φ(o, where n is odd but not prime) < φ(the next o).
The value of o increases as the odd number increases.
Similarly in prime numbers, the phi values of a number, p, were p is prime, the values of phi p increase as the number increases. We can say that:
φ(p) < φ(next p)
2. I have also found out the phi value of a number p where p is a prime number to be:
φ(p) = p – 1
This is logically true as all prime numbers have only 1 as a common factor, therefore all the numbers less that p will be co-prime to it. Check:
φ(3) = 2
φ(5) = 4
φ(29) = 28
Therefore we can say that the phi value of 199 =
φ(199) = 198
3. I have also found out that the phi value of a number o, where o is an odd number, = the phi values of the number double it. Therefore we can say that:
φ(o) = φ(2 x o)
Check:
φ(3) = φ(6)
φ(3) = 2, φ(6) = 2
φ(3) is equal to φ(6)
φ(5) = 4, φ(10) = 4
φ(7) = 6, φ(14) = 6
Therefore we can say that:
φ(27) = 18 = φ(54)
4.  I have also observed that to find the value of the phi of an even number, you could find that by checking the phi of its double, by twice of its answer. I.e. the phi of a number e, were e is an even number, is equal to the phi of twice that number divided by 2. We can see that:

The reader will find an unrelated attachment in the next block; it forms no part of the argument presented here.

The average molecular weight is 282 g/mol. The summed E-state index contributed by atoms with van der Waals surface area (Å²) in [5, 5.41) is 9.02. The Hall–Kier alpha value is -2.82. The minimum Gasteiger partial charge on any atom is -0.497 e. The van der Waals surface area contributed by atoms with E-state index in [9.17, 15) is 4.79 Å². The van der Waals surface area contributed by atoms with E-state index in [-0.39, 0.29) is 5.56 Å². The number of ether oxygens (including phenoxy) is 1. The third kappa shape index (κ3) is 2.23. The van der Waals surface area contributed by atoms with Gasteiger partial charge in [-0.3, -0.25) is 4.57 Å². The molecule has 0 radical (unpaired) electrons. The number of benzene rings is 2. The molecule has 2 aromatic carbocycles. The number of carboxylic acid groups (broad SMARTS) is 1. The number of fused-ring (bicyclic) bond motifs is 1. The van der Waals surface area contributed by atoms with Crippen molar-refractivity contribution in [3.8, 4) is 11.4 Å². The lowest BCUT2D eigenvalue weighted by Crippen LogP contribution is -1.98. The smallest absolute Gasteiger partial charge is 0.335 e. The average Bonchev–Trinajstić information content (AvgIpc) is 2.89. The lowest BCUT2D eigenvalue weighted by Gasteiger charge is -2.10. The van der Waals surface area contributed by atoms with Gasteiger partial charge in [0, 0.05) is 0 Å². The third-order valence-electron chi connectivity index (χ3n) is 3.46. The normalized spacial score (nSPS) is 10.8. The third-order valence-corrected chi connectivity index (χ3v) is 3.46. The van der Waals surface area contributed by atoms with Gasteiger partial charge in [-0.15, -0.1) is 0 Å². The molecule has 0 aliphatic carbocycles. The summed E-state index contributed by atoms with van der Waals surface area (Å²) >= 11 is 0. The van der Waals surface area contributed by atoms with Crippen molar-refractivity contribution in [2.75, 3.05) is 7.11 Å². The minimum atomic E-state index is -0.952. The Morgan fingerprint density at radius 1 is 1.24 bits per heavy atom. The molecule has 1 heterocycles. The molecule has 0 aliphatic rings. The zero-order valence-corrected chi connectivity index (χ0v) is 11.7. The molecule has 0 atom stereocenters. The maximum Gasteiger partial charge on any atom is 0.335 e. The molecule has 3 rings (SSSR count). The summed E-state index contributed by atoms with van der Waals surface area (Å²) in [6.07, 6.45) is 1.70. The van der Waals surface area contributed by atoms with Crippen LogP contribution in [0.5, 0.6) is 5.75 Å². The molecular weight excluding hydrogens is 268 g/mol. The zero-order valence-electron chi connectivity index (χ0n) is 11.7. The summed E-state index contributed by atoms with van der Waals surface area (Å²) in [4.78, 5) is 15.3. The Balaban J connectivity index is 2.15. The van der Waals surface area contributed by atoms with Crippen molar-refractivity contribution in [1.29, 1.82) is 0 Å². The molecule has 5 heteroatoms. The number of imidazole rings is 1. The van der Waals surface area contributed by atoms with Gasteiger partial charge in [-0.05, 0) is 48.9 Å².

2 x (
φ(e)) = φ(2 x e) Therefore,
φ(e) = φ(2 x e) / 2
Check:
φ(8) = φ(16) / 2
φ(8) = 4 ; φ(16) = 8, φ(16) / 2 = 4
Therefore,
φ(8) = φ(16) / 2
5. After working all the phi values above, and the tables I have realized that the φ value of a number n, where n is greater than 2, is always an even number.
φ(n > 2) = an even number

From the previous observations, it was obvious that the phi function should be investigated using prime numbers, as it was the only type of numbers that had a fixed formula. φ(p) = p – 1.
To make sure of my results ad deductions about the choice of prime numbers, I decided that I will create a table for the values of (n) and (n)²  and their factors beginning with n.

 (n) (n) ² φ(n) ² Factors 1 1 n.a. 2 4 2 2 x 1 3 9 6 3 x 2 4 16 8 4 x 2 5 25 20 5 x 4 6 36 12 6 x 2 7 49 42 7 x 6 8 64 32 8 x 4 9 81 54 9 x 6 10 100 40 10 x 4

From the above table it is seen that only prime numbers have a definite formula, and a relationship between all the numbers. For this reason I will continue my investigation using prime numbers.